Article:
But enforcing this limit is difficult due to widespread illegal logging. Myanmar’s porous borders, non-stated armed groups and corrupt officials make it easy for timber to slip out of the country. In 2014 researchers at the International Investigation Agency estimated that timber valued at $6 billion had been smuggled out of the country since 2000.
Aye Cho Thaung said that although the government banned logging nationwide in 2016-17 and for 10 years in the Bago Mountain Range, gangs continued to take wood out of the mountains illegally.
The loggers are often armed, making it dangerous for rangers who try to stop them. Between 2002 and 2017, nine officials were killed and 42 injured while investigating illegal timber trading, state media reported recently.
Pyithu Hluttaw MP U Kyaw Aung Lwin (National League for Democracy, Sidoktaya, Magway Region) told parliament recently that while government officials are often implicated in illegal timber trading, those who try to stop it often face threats.
But illegal logging is not the only cause of forest loss; others include human encroachment on forest reserves and the cutting of timber for firewood.
“Traditionally communities have collected wood in natural foreses,” said U Aye Cho Thaung. “They need to be provided with alternative fuels, such as gas or electricity.”
Meanwhile, “community spirit” among all stakeholders – forest governance, private sector, CSOs, the community around, law enforcement agencies – is crucial to sustain the country’s forests, he said.
U Win Myo Thu, co-managing director of the non-profit organisation Advancing Life and Regenerating Motherland (ALARM), said it was clear that existing timber management systems had been unable to control illegal logging. Unless changes are made, the country’s image will be damaged further, he warned.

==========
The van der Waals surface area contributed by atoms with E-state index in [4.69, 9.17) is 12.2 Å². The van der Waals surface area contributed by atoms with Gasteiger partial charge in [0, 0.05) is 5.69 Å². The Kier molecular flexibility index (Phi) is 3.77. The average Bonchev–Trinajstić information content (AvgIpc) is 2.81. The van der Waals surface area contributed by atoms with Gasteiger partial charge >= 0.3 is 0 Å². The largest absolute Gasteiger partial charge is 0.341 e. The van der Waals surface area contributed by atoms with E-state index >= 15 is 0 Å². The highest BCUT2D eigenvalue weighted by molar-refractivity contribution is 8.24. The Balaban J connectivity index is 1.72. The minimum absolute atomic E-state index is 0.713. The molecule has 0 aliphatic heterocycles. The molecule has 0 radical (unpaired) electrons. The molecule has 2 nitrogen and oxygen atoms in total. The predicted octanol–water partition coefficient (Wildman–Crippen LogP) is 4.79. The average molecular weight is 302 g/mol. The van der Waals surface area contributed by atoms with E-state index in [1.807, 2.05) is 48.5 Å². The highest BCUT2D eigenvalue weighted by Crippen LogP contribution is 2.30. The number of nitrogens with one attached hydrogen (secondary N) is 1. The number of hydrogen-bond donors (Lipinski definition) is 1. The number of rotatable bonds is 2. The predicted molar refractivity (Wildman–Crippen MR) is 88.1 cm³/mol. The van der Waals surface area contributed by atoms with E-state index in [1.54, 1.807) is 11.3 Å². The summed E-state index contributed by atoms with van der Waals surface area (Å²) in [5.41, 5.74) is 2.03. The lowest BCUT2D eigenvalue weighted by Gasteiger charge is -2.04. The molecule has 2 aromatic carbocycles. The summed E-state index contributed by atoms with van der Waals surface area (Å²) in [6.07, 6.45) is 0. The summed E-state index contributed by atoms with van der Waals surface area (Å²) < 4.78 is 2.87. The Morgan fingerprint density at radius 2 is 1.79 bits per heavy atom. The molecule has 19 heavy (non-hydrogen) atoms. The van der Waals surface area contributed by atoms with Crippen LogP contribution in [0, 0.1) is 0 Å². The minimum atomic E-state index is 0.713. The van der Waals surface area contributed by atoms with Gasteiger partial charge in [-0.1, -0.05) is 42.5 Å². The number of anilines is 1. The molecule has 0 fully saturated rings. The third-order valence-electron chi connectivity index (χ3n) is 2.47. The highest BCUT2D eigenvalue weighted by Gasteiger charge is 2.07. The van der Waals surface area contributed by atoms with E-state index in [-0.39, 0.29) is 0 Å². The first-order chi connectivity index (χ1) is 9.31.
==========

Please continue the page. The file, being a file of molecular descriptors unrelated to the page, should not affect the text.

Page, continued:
Communal interests should be prioritised over those of individuals or a group of people, he added.
“Here’s the question: Is our political economy working for the majority of the country’s people?” U Win Myo Thu said.
The FLEGT effect
In 2003, the European Union adopted a Forest Law Enforcement, Governance and Trade Action Plan. The plan includes something known as the EU Timber Regulation, which requires that importers and traders in the EU deal only in legal timber.
In 2016, an EIA investigation found that many EU-based importers of teak from Myanmar were unable to be sure their timber had come from legal sources. Subsequently, Sweden fined a teak importer after deeming that the documents that came with teak from Myanmar did not prove that it had been legally sourced. Earlier this year, Denmark placed an injunction on Danish companies prohibiting them from selling teak of Myanmar origin.
In June, the FAO said that the government had committed to addressing “gaps” in its timber legality assurance system, based on an analysis completed earlier this year. The report recommended a raft of changes, including internal and third-party checks at the forest level and along the supply chain, and making processes, procedures and data publicly available.
The Ministry of Natural Resources and Environmental Conservation has also committed to no longer using contractors for timber extraction – a practice that had complicated the verification process – starting from this fiscal year.
It is also working with the EU on a voluntary partnership agreement that would facilitate timber exports to the bloc in future.
Aye Cho Thaung said that while FLEGT would create both winners and losers the benefits would be shared more widely if all stakeholders worked together.
Than Nyunt said he supported efforts to control timber extraction for the long-term benefit of all Myanmar people.
“There’s a lot of potential for Myanmar to benefit from the timber sector but we need strict governance,” he said.
“For businesses, we also need a workable operating environment and policies, and financial support.”